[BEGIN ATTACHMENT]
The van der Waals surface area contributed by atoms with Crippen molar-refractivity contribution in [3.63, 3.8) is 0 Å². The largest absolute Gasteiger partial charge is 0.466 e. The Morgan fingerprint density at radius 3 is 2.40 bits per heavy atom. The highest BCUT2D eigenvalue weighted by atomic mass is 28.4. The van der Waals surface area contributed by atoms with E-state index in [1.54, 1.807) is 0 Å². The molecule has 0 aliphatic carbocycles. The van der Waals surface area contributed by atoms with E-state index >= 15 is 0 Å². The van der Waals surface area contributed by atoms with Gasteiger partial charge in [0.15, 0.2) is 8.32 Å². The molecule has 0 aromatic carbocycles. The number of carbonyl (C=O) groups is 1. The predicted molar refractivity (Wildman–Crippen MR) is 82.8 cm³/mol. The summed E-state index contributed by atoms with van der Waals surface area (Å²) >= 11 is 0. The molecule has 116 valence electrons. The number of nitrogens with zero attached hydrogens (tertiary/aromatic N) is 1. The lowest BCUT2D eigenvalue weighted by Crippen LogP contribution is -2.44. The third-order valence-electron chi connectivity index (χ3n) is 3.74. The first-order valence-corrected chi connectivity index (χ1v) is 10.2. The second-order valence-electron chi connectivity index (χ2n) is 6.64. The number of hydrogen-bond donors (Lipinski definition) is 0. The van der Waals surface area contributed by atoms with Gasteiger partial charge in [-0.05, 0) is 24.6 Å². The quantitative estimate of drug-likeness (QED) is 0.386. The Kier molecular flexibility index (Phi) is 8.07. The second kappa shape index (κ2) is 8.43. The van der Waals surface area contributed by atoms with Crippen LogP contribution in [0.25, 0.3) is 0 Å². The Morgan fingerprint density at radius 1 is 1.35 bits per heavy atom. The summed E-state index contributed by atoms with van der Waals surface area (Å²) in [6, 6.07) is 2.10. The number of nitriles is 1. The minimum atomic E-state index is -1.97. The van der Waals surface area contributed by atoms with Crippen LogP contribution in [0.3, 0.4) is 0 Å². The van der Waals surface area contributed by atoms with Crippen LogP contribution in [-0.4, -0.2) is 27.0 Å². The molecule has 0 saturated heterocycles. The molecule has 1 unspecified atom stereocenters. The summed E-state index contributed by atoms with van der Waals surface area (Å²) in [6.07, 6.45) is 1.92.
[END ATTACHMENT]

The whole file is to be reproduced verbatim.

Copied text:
The van der Waals surface area contributed by atoms with Crippen molar-refractivity contribution in [3.63, 3.8) is 0 Å². The largest absolute Gasteiger partial charge is 0.466 e. The Morgan fingerprint density at radius 3 is 2.40 bits per heavy atom. The highest BCUT2D eigenvalue weighted by atomic mass is 28.4. The van der Waals surface area contributed by atoms with E-state index in [1.54, 1.807) is 0 Å². The molecule has 0 aliphatic carbocycles. The van der Waals surface area contributed by atoms with E-state index >= 15 is 0 Å². The van der Waals surface area contributed by atoms with Gasteiger partial charge in [0.15, 0.2) is 8.32 Å². The molecule has 0 aromatic carbocycles. The number of carbonyl (C=O) groups is 1. The predicted molar refractivity (Wildman–Crippen MR) is 82.8 cm³/mol. The summed E-state index contributed by atoms with van der Waals surface area (Å²) >= 11 is 0. The molecule has 116 valence electrons. The number of nitrogens with zero attached hydrogens (tertiary/aromatic N) is 1. The lowest BCUT2D eigenvalue weighted by Crippen LogP contribution is -2.44. The third-order valence-electron chi connectivity index (χ3n) is 3.74. The first-order valence-corrected chi connectivity index (χ1v) is 10.2. The second-order valence-electron chi connectivity index (χ2n) is 6.64. The number of hydrogen-bond donors (Lipinski definition) is 0. The van der Waals surface area contributed by atoms with Gasteiger partial charge in [-0.05, 0) is 24.6 Å². The quantitative estimate of drug-likeness (QED) is 0.386. The Kier molecular flexibility index (Phi) is 8.07. The second kappa shape index (κ2) is 8.43. The van der Waals surface area contributed by atoms with Crippen LogP contribution in [0.25, 0.3) is 0 Å². The Morgan fingerprint density at radius 1 is 1.35 bits per heavy atom. The summed E-state index contributed by atoms with van der Waals surface area (Å²) in [6, 6.07) is 2.10. The number of nitriles is 1. The minimum atomic E-state index is -1.97. The van der Waals surface area contributed by atoms with Crippen LogP contribution in [0.3, 0.4) is 0 Å². The van der Waals surface area contributed by atoms with Crippen LogP contribution in [-0.4, -0.2) is 27.0 Å². The molecule has 0 saturated heterocycles. The molecule has 1 unspecified atom stereocenters. The summed E-state index contributed by atoms with van der Waals surface area (Å²) in [6.07, 6.45) is 1.92.